Restricted (Penn State Only)
Callejas, Juan Francisco
Graduate Program:
Doctor of Philosophy
Document Type:
Date of Defense:
September 15, 2016
Committee Members:
  • Raymond Edward Schaak, Dissertation Advisor
  • Raymond Edward Schaak, Committee Chair
  • Thomas E Mallouk, Committee Member
  • John V Badding, Committee Member
  • Susan E Trolier-Mckinstry, Outside Member
  • Nanomaterials
  • Electrocatalyst
  • Nanoparticle
  • Water-Splitting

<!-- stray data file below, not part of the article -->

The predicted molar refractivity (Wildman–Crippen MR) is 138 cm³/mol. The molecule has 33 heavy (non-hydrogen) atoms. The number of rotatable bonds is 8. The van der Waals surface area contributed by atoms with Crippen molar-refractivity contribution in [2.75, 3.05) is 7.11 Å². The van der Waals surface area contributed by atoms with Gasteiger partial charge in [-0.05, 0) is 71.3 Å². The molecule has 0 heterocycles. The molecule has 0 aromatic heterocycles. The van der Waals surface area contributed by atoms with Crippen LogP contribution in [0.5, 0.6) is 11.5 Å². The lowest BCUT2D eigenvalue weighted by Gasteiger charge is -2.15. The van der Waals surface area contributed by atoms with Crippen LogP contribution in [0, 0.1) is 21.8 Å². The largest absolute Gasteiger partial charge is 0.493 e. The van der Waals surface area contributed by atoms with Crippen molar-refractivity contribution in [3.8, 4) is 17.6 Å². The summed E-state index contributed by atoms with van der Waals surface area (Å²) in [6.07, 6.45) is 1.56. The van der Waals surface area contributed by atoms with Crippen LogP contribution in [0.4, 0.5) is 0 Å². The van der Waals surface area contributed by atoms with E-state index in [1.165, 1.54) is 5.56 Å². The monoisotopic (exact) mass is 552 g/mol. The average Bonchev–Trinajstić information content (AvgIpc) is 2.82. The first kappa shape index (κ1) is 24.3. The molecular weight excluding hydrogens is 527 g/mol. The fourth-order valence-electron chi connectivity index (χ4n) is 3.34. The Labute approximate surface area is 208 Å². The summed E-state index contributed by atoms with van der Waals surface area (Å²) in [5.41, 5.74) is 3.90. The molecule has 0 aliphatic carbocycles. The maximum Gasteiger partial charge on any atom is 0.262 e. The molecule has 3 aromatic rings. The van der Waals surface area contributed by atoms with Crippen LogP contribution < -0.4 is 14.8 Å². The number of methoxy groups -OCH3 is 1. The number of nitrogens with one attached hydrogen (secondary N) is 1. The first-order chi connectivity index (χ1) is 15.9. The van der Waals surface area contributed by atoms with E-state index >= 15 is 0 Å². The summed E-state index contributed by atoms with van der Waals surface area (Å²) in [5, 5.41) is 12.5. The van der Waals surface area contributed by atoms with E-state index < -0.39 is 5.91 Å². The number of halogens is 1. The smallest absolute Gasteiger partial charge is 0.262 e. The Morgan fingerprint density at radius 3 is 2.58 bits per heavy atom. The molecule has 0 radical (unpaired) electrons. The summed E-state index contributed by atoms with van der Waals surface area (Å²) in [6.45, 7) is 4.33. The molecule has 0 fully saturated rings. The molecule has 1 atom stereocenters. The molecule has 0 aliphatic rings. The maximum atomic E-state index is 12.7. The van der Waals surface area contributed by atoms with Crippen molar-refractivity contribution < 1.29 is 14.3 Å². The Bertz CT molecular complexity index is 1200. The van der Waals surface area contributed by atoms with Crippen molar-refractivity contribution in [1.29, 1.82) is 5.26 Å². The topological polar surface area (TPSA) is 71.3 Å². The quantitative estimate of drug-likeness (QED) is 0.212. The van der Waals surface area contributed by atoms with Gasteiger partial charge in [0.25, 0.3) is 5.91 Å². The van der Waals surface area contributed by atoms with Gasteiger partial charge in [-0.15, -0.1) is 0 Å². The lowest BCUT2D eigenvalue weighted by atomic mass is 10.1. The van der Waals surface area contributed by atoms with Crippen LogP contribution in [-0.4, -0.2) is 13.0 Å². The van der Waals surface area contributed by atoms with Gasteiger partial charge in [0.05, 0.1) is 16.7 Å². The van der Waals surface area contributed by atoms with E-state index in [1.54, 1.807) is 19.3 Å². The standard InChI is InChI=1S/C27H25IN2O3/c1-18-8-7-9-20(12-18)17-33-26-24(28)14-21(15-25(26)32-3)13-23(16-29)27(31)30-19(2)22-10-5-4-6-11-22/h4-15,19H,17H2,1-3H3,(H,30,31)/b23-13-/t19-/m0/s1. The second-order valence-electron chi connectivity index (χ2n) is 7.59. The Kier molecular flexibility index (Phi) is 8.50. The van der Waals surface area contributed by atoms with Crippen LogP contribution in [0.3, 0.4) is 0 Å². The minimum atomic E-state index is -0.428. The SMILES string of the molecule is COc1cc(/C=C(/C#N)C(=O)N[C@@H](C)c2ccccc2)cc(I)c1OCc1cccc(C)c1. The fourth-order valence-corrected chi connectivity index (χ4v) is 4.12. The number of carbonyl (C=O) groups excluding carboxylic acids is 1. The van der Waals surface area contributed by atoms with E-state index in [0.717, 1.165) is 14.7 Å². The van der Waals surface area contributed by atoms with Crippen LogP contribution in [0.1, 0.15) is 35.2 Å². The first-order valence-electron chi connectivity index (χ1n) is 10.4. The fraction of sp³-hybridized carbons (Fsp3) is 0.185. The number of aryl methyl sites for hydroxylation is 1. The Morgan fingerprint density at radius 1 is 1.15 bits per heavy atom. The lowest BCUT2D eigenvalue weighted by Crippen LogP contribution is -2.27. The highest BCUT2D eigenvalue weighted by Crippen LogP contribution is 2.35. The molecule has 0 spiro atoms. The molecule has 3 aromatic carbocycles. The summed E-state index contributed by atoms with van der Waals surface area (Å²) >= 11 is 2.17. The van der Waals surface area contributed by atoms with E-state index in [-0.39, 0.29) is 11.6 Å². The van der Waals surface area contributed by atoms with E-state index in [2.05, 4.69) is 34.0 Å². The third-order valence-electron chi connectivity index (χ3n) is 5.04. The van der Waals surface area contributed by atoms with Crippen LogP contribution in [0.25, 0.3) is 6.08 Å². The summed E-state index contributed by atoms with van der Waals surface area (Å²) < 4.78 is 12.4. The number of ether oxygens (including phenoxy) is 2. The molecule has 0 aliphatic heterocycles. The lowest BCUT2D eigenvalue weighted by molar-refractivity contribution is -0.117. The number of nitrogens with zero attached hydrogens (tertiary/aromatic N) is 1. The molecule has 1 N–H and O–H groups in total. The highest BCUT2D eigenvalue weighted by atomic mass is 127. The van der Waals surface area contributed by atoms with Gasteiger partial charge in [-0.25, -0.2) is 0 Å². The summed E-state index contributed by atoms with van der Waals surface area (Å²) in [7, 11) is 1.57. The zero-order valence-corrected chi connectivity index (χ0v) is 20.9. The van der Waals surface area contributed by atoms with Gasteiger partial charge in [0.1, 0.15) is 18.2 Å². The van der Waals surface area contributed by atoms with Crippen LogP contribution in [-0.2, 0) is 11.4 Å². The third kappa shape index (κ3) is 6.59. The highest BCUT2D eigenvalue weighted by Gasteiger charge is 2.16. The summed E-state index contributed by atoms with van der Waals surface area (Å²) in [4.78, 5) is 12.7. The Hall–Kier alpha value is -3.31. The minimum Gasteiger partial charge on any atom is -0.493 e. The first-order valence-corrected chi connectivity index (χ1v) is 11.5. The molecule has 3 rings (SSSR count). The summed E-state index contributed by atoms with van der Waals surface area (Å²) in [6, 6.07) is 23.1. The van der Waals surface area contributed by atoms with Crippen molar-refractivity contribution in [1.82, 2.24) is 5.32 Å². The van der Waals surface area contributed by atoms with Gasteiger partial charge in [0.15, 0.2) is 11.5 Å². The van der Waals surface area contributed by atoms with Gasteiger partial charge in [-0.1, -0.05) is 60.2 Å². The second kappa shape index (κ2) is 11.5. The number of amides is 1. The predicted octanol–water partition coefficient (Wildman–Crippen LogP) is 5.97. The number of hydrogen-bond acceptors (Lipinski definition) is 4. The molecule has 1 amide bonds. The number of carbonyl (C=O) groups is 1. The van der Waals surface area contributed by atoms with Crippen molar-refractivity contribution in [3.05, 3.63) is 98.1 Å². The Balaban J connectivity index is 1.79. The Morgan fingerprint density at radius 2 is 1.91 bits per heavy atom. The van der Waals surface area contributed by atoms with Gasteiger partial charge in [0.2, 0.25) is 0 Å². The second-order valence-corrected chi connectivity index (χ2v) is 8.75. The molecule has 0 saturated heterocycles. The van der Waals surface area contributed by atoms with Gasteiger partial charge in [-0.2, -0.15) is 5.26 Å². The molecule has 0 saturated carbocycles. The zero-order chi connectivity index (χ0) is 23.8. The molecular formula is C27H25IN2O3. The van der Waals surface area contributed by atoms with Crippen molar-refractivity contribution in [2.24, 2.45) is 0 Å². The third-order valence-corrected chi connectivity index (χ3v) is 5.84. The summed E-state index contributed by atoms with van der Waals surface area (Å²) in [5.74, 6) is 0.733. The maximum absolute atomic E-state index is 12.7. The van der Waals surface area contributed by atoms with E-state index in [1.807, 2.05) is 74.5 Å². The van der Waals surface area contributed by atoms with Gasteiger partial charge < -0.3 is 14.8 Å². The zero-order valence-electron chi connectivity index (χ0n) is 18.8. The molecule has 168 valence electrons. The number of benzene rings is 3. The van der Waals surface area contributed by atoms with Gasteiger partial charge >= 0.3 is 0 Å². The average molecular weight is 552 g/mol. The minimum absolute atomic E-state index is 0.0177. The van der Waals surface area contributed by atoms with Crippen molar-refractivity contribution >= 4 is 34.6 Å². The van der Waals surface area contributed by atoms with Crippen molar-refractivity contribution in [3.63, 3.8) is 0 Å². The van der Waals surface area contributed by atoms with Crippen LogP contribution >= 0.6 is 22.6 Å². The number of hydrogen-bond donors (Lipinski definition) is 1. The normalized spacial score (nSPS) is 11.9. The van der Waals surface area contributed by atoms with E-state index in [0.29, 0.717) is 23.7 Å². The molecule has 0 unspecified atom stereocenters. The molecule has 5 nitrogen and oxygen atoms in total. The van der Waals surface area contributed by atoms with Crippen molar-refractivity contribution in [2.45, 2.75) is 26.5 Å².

Hydrogen gas obtained though the electrolysis of water has long been proposed as a clean and sustainable alternative to fossil fuels. The widespread implementation of electrolyzers and solar-driven water-splitting systems is underpinned by the development of the individual components that comprise these systems, which must be efficient, robust and scalable. Among these components, highly active electrocatalysts are required to carry out the water-splitting half-reactions, the hydrogen evolution reaction (HER) and the oxygen evolution reaction (OER). Electrocatalysts based on noble metals such as Pt and Ir, are capable of carrying out the HER and OER at low overpotentials, however their high cost and scarcity has motivated the discovery and development of robust, efficient, and Earth-abundant alternatives. Transition metal phosphides have recently been identified as a promising family of Earth-abundant electrocatalysts for the HER, and are capable of operating with low overpotentials at operationally relevant current densities while exhibiting stability under strongly acidic conditions. In this dissertation, I highlight the progress that has been made in this field and provide insights into the synthesis, characterization and electrochemical behavior of transition metal phosphides as HER electrocatalysts. I describe that iron phosphide (FeP), synthesized as nanoparticles having a uniform, hollow morphology, exhibits among the highest HER activities reported to date in both acidic and neutral-pH aqueous solutions. Additionally, under UV illumination in both acidic and neutral-pH solutions, FeP nanoparticles supported on TiO2 are able to sustain photcatalytic H2 production over several hours. I also discuss the synthesis, characterization and electrochemical performance of cobalt phosphide (Co2P) nanoparticles having a hollow, multifaceted, crystalline morphology as another highly active Earth-abundant HER catalyst material. Importantly, the Co2P nanoparticles are morphologically equivalent to previously reported CoP nanoparticle HER catalysts, allowing a direct side-by-side evaluation of their HER activities. Such comparisons of different metal phosphide HER catalysts with the same constituent elements and morphologies are important for identifying the key materials characteristics that lead to high activity. Unlike the various metal phosphide catalysts available for the HER, OER electrocatalysts that facilitate sustained oxygen production at device-relevant current densities in strongly acidic electrolytes have been limited almost exclusively to precious metal oxides. I demonstrate that nanostructured films of cobalt oxide (Co3O4) on fluorine-doped tin oxide (FTO) substrates, function as active electrocatalysts for the OER in highly acidic conditions. The Co3O4/FTO electrodes evolve oxygen with near-quantitative Faradaic yields and maintain operationally relevant current densities for over 12 h at a moderate overpotentials, making it one of the few Earth-abundant electrocatalytic systems capable of sustained oxygen evolution in acidic conditions.